Title: "Commission to Oversee Iraq's Payment of War Claims." The UN Security Council formally established the compensation fund and commission that will determine how Iraq will
pay compensation for the damage caused by its invasion and occupation of Kuwait. (910520)
Translated Title: ; "Irak: l`ONU Cree un Fonds d`Indemnisation." (910520)
Author: AITA, JUDY (USIA STAFF WRITER)
05/20/91 COMMISSION TO OVERSEE IRAQ'S PAYMENT OF WAR CLAIMS) Security Council sets up compensation fund) (1060) By Judy Aita USIA United Nations Correspondent
United Nations -- The Security Council May 20 formally established the compensation fund and commission that will determine how Iraq will pay compensation for the damage caused by its invasion and occupation of Kuwait.
Adopting the resolution by a vote of 14 to 0, with Cuba abstaining, the council also said Iraqi petroleum and petroleum products exported from Iraq after April 3, 1991, as well as those exported earlier but not delivered or not paid for, will be included in the calculations for Iraq's payment to the fund.
U.S. Ambassador Thomas Pickering said that the resolution puts the compensation on track with the other requirements of the council's cease-fire resolution (687). "Now we are going to wait and see about Iraqi cooperation with the fund and with the commission on destruction of weapons of mass destruction," he said.
According to Security Council Resolution 687, Iraq is liable under international law for any direct loss, damage, depletion of natural resources, or injury to foreign governments, nationals and corporations resulting from its invasion and occupation of Kuwait. The same resolution calls for the creation of a compensation fund to pay claims and determine the level of Iraq's contribution to the fund based on a percentage of the value of its oil exports.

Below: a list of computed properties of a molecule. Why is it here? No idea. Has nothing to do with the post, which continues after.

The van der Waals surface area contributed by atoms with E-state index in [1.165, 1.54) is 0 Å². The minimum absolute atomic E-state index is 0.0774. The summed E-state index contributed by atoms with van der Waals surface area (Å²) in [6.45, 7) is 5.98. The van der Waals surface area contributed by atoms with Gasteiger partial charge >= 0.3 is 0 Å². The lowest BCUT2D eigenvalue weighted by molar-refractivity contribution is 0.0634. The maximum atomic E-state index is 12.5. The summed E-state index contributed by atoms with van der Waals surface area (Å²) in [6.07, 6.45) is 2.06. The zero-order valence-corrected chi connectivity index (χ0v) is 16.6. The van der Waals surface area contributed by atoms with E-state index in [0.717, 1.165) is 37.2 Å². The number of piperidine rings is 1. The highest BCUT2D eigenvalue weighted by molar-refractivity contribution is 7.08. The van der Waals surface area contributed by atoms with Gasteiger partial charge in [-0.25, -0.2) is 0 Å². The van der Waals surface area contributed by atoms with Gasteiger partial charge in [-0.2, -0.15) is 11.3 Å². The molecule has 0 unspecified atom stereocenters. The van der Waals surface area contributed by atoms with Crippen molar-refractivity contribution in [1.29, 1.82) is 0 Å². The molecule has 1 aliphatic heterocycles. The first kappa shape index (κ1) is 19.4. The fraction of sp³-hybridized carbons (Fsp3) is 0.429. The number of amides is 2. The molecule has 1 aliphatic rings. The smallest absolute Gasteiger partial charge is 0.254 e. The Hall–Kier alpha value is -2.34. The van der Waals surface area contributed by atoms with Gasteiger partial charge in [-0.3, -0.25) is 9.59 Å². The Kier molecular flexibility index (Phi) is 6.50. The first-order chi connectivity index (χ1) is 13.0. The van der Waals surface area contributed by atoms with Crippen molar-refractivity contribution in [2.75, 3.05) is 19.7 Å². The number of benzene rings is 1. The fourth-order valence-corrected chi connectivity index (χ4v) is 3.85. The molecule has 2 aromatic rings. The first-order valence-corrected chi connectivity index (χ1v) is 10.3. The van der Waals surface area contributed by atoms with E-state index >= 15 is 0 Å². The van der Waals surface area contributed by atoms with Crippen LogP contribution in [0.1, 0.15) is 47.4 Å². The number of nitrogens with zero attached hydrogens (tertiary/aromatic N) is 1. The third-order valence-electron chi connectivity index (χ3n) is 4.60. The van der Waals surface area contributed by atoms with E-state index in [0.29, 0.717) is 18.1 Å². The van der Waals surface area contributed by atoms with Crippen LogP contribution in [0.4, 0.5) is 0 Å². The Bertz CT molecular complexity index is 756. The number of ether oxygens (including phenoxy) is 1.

In passing the latest resolution -- number 692 -- the council accepted Secretary General Perez de Cuellar's report on how the fund and commission should be created and asked the secretary general to set the ceiling on the level of Iraq's contribution.
The governing council of the commission will be located at the U.N. office in Geneva. After convening, it will use Perez de Cuellar's recommendations to finally decide how to operate the fund; review claims by Kuwait and other countries harmed by the invasion; collect Iraqi payments; and, most importantly, set the percentage of Iraqi oil profits to be contributed to the fund each year using the secretary general's ceiling as a guide.
Before the council vote, Kuwaiti Ambassador Mohammad Abulhasan told the secretary general that his government
GE 2 POL107 wants the ceiling for the percentage of Iraq's oil profits set at 50 percent.
Perez de Cuellar said in his report to the council that the fund's governing council should set the "appropriate level of Iraq's contribution," taking into consideration "the probable levels of future oil export revenues of Iraq, the amounts of military spending and arms imports in the past, the service of Iraq's foreign debt, and the needs for reconstruction and development in the country."
The secretary general has not yet indicated what he will recommend.
The governing council also will notify the Security Council if Iraq fails to abide by the governing council's decisions.
Pickering said that 50 percent is not unreasonable. "We've talked about levels high enough to make sure that if, in fact, oil production does actually take place and increases and prices rise, there will be plenty of opportunity to supply this fund with money early, rather than be hamstrung by a low figure."